For Philadelphia native Carter Hillman, Garner High's new principal, size doesn't really matter.
Hillman, comes from East Wake School of Health Sciences in Wendell, a school of about 400 students. In making the move, Hillman will jump from one the smallest high schools in Wake County to one of the largest in all of North Carolina. Garner has about 2,600 students.
The husband of a school teacher and father of three in grade-school, Hillman spent two and a half years at East Wake School of Health Sciences.
He will receive a $106,610 salary at Garner High School.
Drew Cook had been the principal at Garner High for five years before he accepted a job in the Wake County Public School System's central office in July. Cook, a Garner native, was the county's principal of the year in 2011 and is credited for helping to raise the school's test scores from the bottom of the county-wide rankings to the middle of the pack..
Hillman wants to continue that trend as he starts his new post as Garner's new principal on Tuesday. We sat down with Hillman in his last few days at East Wake School of Health Sciences, to find out more about him and his outlook on being the new principal at Garner High. Here's an edited version of that conversation.
Q: You're going from being principal at a school with about 400 students, to a school with about 2600 students. How will you adjust to that?
A: To me if you focus on the right things, the size of the school doesn't really matter. If you're focusing on good instruction, you're focusing on what your teachers are doing. The truth of the matter is teachers in the classroom are the rubber on the road. My job is to see what the teachers are doing, how they are doing it and impact them in that way. I don't necessarily see it as 'Carter Hillman you're going from a school that you're responsible for 300 kids to a school you're responsible for 2,600,' I'm responsible for the resources and getting the resources to the people so they can do the best job they can. It's the same job.
Q: What made you want to become principal of Garner High?
A: I've always liked schools that the brand name of the school is the name of the town. I've always believed when you have a place like that, as goes the school goes the town, as goes the town goes the school. There's a symbiotic relationship between the two. That partnership, that's really exciting. They have some challenges ahead of them with moving the school. A new school coming in and then going back to a school. I've been involved in opening a new school in Wake County. I've been involved with a move that has taken place when I was a teacher, and then the move back. I think some of those skillsets should help in that transition, creating organization. But I'm really excited about that opportunity of getting involved and having the chance to have a larger impact.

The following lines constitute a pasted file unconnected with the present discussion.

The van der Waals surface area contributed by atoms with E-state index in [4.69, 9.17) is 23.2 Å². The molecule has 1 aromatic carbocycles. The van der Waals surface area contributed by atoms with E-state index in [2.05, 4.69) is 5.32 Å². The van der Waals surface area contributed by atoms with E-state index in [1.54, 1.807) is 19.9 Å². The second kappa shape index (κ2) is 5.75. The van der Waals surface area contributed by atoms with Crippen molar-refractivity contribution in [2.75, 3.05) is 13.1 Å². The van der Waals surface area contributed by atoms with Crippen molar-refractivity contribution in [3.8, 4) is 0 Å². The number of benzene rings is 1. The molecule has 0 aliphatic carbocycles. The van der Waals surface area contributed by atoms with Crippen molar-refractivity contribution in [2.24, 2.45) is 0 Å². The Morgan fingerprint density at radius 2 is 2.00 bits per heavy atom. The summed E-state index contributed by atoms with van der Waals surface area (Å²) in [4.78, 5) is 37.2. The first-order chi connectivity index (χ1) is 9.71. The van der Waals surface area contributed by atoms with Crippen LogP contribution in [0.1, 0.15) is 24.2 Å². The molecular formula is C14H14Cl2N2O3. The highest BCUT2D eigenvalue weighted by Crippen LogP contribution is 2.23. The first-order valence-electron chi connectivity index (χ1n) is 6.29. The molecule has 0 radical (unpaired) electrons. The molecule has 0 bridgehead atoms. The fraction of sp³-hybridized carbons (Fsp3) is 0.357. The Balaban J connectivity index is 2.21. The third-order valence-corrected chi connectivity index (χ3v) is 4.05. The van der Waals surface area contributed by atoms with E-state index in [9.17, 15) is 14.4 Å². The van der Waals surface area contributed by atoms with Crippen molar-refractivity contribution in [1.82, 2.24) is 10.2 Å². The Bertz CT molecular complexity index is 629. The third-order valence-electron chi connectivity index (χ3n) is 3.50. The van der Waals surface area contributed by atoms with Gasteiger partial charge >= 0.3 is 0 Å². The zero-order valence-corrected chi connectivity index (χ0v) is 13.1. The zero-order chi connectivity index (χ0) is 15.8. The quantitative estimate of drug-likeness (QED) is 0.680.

Q: What is your philosophy as a principal?
A: I'm not a singular entity making decisions. A school is a school because it has the ability to problem-solve. I am a part of the process. I know there are times when I have to make a decision in order to move things forward and I have no problem making that decision. I have no problem having the difficult conversations with people when they need to be made. On my ride home from school if I can say 'the decisions I made today - in partnership with whoever else was involved - were the best decisions for children,' then I am OK. What will keep me up at night is when I feel like I haven't done that. I'm not going to be an island and I'm not going to stand there make decisions that are going to impact other people without their input and without their determiniation.
Q: What are your top goals for Garner High?
A: That's hard to say at this point and in some ways that would be unfair. I'm not coming to a school that has this huge issue. I want to see what's going on at that school. I want to be able to talk to people. I want to be able to talk to the community and talk to the students to see where is it that I fit in so that we can make the best growth.
Q: What do you like most about Garner?
A: At this point, I'd have to say the people because that is the biggest thing I know. The people have been great. The people have been welcoming. They've been warm. (They've asked) 'hey how can I help?' And when you know you have a group of people who are willing to roll up their sleeves to be engaged, to be concerned about their kids, to be concerned about the school they go to, you're in a win-win situation there.